The Life, Death and Rebirth of the PS Comet.

A Brief History

As we have stated before in this blog, the Comet is a name of which Port Glasgow is immensely proud. And given that the Comet is a vitally important part of Inverclyde's cultural heritage - a symbol of Port Glasgow's past - I think that it is important to bring attention to the significance of the "PS Comet" through giving a brief history of the ship.

In short, the "Comet" was the first practical and commercially successful steamboat service in Europe. It was built for Henry Bell and began a passenger service in 1812.

Henry Bell was a businessman. He was by no means an engineer, a shipbuilder or an inventor of any kind. He was just simply one of a number of people who saw an opportunity and believed that a profit could be made by taking what was considered as a land-based steam engine, and setting it to drive a ship.

Ultimately, Henry Bell's vision was to become an anchor in the history of Port Glasgow.

After years of planning and research he ordered the "Comet" from shipbuilders John Wood & Co. She was launched on July 24, 1812 and quickly inspired competition and was eventually outclassed by newer steamers better suited to the trade. This competition forced her to move away from the Clyde and she continued runs up North until she was caught in a tide rip and driven onto rocks at Craignish Point where she met her demise.

The Comet was a complete wreck. However, the engine was salvaged and was used excessively for driving machinery for years until it was bought by Robert Napier and presented to the Science Museum in 1862.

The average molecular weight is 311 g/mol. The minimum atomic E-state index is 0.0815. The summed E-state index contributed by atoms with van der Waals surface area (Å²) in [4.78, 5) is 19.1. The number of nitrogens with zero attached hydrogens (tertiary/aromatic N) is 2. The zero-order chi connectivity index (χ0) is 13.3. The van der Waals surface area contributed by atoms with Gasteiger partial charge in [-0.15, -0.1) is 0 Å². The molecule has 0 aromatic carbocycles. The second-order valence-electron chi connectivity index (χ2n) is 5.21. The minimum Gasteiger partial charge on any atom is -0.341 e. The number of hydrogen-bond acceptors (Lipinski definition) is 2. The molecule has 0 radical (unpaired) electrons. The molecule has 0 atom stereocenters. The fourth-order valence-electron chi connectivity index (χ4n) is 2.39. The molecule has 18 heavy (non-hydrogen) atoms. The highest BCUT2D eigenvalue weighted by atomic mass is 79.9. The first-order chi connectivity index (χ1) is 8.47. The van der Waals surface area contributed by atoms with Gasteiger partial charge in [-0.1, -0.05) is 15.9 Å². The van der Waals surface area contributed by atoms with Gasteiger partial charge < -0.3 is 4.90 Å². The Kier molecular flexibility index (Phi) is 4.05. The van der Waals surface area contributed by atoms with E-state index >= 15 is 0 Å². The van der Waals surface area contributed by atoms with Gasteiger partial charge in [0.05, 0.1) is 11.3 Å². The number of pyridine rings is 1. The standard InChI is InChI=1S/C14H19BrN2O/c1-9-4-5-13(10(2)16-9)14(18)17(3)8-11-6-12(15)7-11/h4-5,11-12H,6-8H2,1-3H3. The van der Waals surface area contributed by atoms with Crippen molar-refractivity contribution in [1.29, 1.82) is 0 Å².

Henry Bell built another "Comet" in 1821, but she sunk five years later after a collision. Despite not recovering his fortunes and dying a poor man - Henry Bell helped set the course the steamship has followed ever since.


The 1962 replica, currently surrounded by scaffolding in Ferguson's Shipyard - the last remaining shipbuilders in the lower Clyde - was built to celebrate the 150th anniversary of the ship launch.

We are now fast approaching the ships bicentennial and a revitalized, rebuilt Comet will be a centerpiece for the celebrations.

However, refurbishing the Comet once more is no easy task.
During the construction of the 1962 replica, changes were made to the original 1812 plans to accommodate newer shipbuilding methods and materials. Nothing like the 1962 restoration had ever been attempted before. To recreate the "Comet" in full working order meant not only restoration but new design.

But before these modern methods and techniques could be brought to the table; the designers involved still had to put themselves in the shoes of blacksmith's and shipwright's a century ago and wonder how the job should be tackled.

And it now seems that this step into the past is happening once again as the Comet currently rests in the shipyards.

Sadly, though, the long forgotten roar of the steam engine, the sound which was once the pride of Henry Bell, the very sound of Europe's first successful practical steamship - will not be heard again.

Nonetheless, accuracy and authenticity are the aims of the reconstruction. Soon the refurbished Comet will sit proudly in the town of its birth - acting as a gateway to and a symbol of Port Glasgow's past.